Titan Books / Titan Magazines:
Embers of War by Gareth L. Powell
Thor: Ragnarok The Official Movie Special by Titan Magazines
Star Trek Discovery: Official Collector’s Edition by Titan

Tor:
All Those Explosions Were Someone Else’s Fault by James Alan Gardner
Mississippi Roll edited by George R. R. Martin
Survival by Ben Bova
Nemo Rising by C. Courtney Joyner

Book Excerpt and Giveaway: Beneath the Haunting Sea

Excerpt:

Her mother was sitting at the dining table in the great cabin, scribbling something on a piece of paper. She looked up and smiled. “There you are, dearest.”

Talia settled into the chair across from her. “You’re looking very well.”

Another smile. “I’m feeling much better.” Scritch scritch scratch went her pen. Moonlight poured in through the windows, illuminating her elegant handwriting.

“What are you doing?” Talia asked carefully.

“I’m transcribing the story my father told me when he took me to the seaside as a child. I just remembered it.” She beamed at her paper, and kept writing.

The moon rose a little higher over the sea, and Talia saw sweat glimmering on her mother’s brow. “Are you sure you wouldn’t like to lie down again?”

“When I’ve finished.” Scritch scritch scratch.

Talia wondered if she ought to go for Hanid or Captain Oblaine. “What’s the story about?”

“You’ll see. I’m so pleased I remembered! It explains everything.” She paused to dip her pen in an inkwell.

The ship rolled beneath them, and the lantern swung back and forth from its hook in the ceiling, creaking.

Talia watched in silence as her mother wrote three more sentences across the paper. Then she laid the pen down, and blew on the ink to dry it. Her smile reached her ears as she handed the page over to her daughter.

Talia’s eyes traveled across the words, so carefully and beautifully written.

“Well? Now do you understand?”

Talia bit her lip and met her mother’s gaze, forcing herself to smile. “I do. Thank you for writing it down for me.”
Her mother grinned, laughed, reached across the table to hug her. “I’d like to go on deck and watch for a while now.”
“The captain and I have been watching in turns so you can get some rest, Mama. Don’t worry, you can watch again soon.”
Her mother nodded. “I can’t watch all the time.”

“Of course not. No one could. Now let’s get you back to bed.”

She allowed Talia to help her up from the table, leaning on her with her good arm. Talia led her through the door to the captain’s bunk, and she climbed under the covers, pulling the blankets up to her chin.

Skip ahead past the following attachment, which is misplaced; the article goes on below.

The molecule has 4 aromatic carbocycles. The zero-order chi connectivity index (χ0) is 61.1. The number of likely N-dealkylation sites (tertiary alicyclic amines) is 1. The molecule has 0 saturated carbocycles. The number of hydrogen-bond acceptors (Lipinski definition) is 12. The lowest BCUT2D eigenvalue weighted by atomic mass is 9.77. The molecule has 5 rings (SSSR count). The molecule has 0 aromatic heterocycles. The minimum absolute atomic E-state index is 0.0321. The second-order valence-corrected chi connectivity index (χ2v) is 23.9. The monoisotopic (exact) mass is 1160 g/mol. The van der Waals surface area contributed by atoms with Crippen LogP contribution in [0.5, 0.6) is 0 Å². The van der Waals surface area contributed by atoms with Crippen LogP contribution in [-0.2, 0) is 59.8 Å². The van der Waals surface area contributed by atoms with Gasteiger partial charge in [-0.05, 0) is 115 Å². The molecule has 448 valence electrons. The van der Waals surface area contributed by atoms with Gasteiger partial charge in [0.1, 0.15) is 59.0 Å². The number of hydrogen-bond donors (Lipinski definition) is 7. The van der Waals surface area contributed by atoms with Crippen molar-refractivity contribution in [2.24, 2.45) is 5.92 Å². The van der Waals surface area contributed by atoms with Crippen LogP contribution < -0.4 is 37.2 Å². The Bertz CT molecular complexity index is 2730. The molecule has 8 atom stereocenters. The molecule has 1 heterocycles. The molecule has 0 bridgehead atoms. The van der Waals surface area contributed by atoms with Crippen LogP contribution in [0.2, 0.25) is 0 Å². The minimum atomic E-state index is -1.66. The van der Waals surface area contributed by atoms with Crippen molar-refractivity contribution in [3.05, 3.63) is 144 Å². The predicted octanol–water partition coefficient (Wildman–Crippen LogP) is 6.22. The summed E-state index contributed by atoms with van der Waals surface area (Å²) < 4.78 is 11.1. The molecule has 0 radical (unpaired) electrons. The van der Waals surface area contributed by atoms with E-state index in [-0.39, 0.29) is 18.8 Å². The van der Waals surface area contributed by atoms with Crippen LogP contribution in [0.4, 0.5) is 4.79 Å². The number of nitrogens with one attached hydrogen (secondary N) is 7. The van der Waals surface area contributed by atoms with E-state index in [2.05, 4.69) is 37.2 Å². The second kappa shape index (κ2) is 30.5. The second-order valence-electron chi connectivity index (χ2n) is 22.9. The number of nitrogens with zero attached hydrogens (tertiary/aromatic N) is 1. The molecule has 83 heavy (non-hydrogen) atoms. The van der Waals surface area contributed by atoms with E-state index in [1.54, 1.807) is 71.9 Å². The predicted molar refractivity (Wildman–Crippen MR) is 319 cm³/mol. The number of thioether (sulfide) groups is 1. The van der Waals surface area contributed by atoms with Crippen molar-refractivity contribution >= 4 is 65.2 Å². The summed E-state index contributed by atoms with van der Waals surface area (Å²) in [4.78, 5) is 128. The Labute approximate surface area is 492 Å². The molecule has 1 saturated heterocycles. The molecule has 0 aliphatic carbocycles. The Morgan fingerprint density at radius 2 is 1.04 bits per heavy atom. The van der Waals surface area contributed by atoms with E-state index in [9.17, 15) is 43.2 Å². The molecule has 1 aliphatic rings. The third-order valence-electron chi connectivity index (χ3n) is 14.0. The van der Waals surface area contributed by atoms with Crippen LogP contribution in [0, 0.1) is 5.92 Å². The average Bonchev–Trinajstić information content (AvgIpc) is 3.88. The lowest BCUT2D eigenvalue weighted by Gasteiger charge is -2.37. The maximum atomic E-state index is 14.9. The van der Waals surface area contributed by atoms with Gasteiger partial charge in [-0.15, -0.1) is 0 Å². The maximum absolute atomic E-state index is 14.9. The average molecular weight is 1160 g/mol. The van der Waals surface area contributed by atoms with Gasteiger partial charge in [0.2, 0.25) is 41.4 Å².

“I’m glad you understand now,” she whispered, her eyes drifting shut.

“Me too, Mama.” Talia kissed her forehead and slipped back out of the cabin. The moon was directly overhead now, flooding the whole deck in silver.

She thought she might be sick.

The story her mother had written for her was complete and utter nonsense.

_______________________________________
Excerpted from BENEATH THE HAUNTING SEA © Copyright 2018 by Joanna Ruth Meyer. Reprinted with permission. All rights reserved.

_______________________________________

Courtesy of Page Street, I have a review copy of Beneath the Haunting Sea by Joanna Ruth Meyer for one (1) lucky winner!

Contest is open to US residents only. No PO Boxes please. To enter, just fill out the form below. Contest ends January 19. I’ll draw a name on January 20, and notify winner via email.

ENTER DAILY TO INCREASE YOUR CHANCE OF WINNING!

Good luck!

Continue reading Book Excerpt and Giveaway: Beneath the Haunting Sea

Book Review: Star Wars: Canto Bight

Canto Bight (Star Wars): Journey to Star Wars: The Last Jedi by Saladin Ahmed,‎ Rae Carson,‎ Mira Grant,‎ and John Jackson Miller

Synopsis:
From Star Wars: The Last Jedi, welcome to the casino city of Canto Bight. A place where exotic aliens, captivating creatures, and other would-be high rollers are willing to risk everything to make their fortunes. Set across one fateful evening, these four interconnected stories explore the deception and danger of the lavish casino city.

• An honest salesman meets a career criminal as a dream vacation turns into the worst nightmare imaginable, in a story by Saladin Ahmed.

• Dreams and schemes collide when a deal over a priceless bottle of wine becomes a struggle for survival, as told by Mira Grant.

• Old habits die hard when a servant is forced into a mad struggle for power among Canto Bight’s elite, in a tale by Rae Carson

• A deadbeat gambler has one last chance to turn his luck around; all he has to do is survive one wild night, as told by John Jackson Miller.

Review: